Mark Lowry and Andrew Greer in the Kitchen

CeCe… I remember. I was probably 10, 11, 12. I was on the front row of a show, and she came out, and it was the same thing. The way that she could draw out from you so much feeling and emotion as a spectator while she was singing… she could draw so much out of a line, and when I heard her I was like, “How can I not believe what she’s singing about because it is so authentic?” Her experience right there was so authentic it was making this whole thing real. It made God tangible — the way that she sang it with so much passion.

They weren’t afraid of performing. In our worlds of the mixture of performance and spirituality, there’s always been like this tension of… but some people just own it by saying, “I am a performer.” To do that excellently is as much of a spiritual expression as it is to lead worship on Sunday morning in church or whatever.

My parents and I would drive to Dallas when I was a teenager, and they were mostly general admission shows. My parents were already kind of getting silver hair and are super pale and white, and we would be in there with 2,500 African American folks and maybe 20 Caucasian people. And then there are my parents with silver hair. They would just wrap…I mean, they loved us so much. And I’d want to get there early to get in the front row, and they would stand the whole concert.

Mark: I know. I hate that part. I love God, but I can sit down and love Him.  

The Lord called me into the music ministry. He spoke to me, and for a Baptist to say that, I’m telling you… I mean it. It wasn’t audible. It was much louder than that. It was in my spirit, and He called me. I surrendered and said I would. He got the word out because I told Him this was His idea. And I’ve been booked ever since. From 1980 to 1988, I did about 200 concerts a year, right out of college, singing in independent Baptist churches, honing my craft, and making Baptists laugh. How that happened was because I had to do something while the little old man in the back of the church would change the soundtracks because you’d lay your cassette tapes out of the four songs you were going to sing that Sunday morning, and you had to put them in order.

Those few seconds of taking that cassette out and putting the next one in and hitting “Play,” can make it feel like they’re doing it in slow motion. And Baptists, back then, they wouldn’t clap because that’s giving glory to men.

Mark Lowry and Andrew Greer on Dinner Conversations video podcast set

Andrew: So it would just be silent?

Mark: Oh, yes. They might say, “Amen.” They wouldn’t shout, but they would laugh. That’s how I knew they were listening. So I would tell these stories. I just started telling stories that would set up the song. The songs eventually became exclamation points to the stories because eventually I noticed they were listening. So I went with that.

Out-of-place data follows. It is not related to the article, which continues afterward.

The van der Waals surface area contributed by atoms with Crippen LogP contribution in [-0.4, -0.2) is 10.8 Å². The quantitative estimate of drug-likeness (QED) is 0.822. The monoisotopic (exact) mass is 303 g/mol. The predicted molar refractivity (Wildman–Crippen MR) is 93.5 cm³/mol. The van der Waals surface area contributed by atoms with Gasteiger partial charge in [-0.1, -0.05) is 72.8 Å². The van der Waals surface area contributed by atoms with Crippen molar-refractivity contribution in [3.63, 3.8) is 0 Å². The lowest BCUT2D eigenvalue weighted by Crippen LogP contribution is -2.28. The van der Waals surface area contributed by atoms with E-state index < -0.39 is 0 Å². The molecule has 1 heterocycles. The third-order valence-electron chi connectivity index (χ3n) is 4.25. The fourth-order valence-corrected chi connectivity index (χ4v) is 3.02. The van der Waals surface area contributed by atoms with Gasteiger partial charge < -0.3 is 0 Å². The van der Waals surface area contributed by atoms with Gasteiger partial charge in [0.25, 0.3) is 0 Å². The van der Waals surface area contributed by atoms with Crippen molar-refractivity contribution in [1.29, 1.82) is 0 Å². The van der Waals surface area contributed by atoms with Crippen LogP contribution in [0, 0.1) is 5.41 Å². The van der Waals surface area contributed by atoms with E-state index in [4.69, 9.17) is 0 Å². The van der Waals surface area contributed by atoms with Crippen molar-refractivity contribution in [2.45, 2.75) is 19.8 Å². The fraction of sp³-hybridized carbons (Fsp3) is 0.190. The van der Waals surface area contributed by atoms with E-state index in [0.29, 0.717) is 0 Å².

I started working on that and trying to improve that. So I did that for eight years. Gaither found me through Roy Morgan who handed Bill a tape. It was just the timing. Gary McSpadden was leaving. Bill was looking. That started that journey, and at the same time I was doing that, I was also having a solo career at Word Records doing all those parody things I did. I had two things going at once: the Gaither Vocal Band and the solo career. It was two different labels and two different worlds, really.

The Pursuit of Purpose

Andrew: I moved from Texas to Nashville to go to Belmont University as a music student, but I didn’t know what I wanted to do in music. I had no desire to be an artist. I was not writing songs at that time. I ended up at Rocketown Records through Michael W. Smith because one of my friends thought I might be better on the business side, or just have some interest in the business side. That’s where the background in journalism came along. I don’t have any formal background in writing or anything like that, but April Hefner, who had been CCM Magazine’s editor years before that was at Rocketown and started to connect some of those dots.

Mark Lowry and Andre Greer with Point of Grace

Then I started to write songs for some other Christian artists, but really, for me, where I feel like my place of authenticity — as far as what I have to offer and contribute and how I do that — came through a series of three things. Career stuff was changing and transitioning with Rocketown, and I was trying to understand what I wanted to do and where i wanted to go. That was the most surface thing that happened. Then there was the end of a long relationship that was very painful, and there was some betrayal in that and deception. That just hit me in a place I didn’t anticipate and a lot deeper than I anticipated. That was a beginning of realizing that I had feelings. I think I was kind of coasting on the surface until I was 22 or 23. That plunged me under a little bit, so that when I resurrected, I had new things and new ideas and new feelings, especially about God.

The third thing was I was starting to deal in my own personal counseling with some addictions I had dealt with since I was an adolescent, in the beginning of adolescence. I started hitting those head on, which at first is really great. It’s exhilarating when you start talking about things that you’ve never talked about before, and you bring them into the light, which is a spiritual thing. You allow God to begin the healing process through you. At the same time, my counselor would always say you kind of have this arc up because it’s exciting and it’s adventuresome to allow healing to take place, but in addictive cycles, you will crash and go even deeper than before. And so I think I was experiencing some of that.

“You allow God to begin the healing process through you.”

A Time for Spiritual Rest

Mark Lowry and Russ Taff on Dinner Conversations video podcast set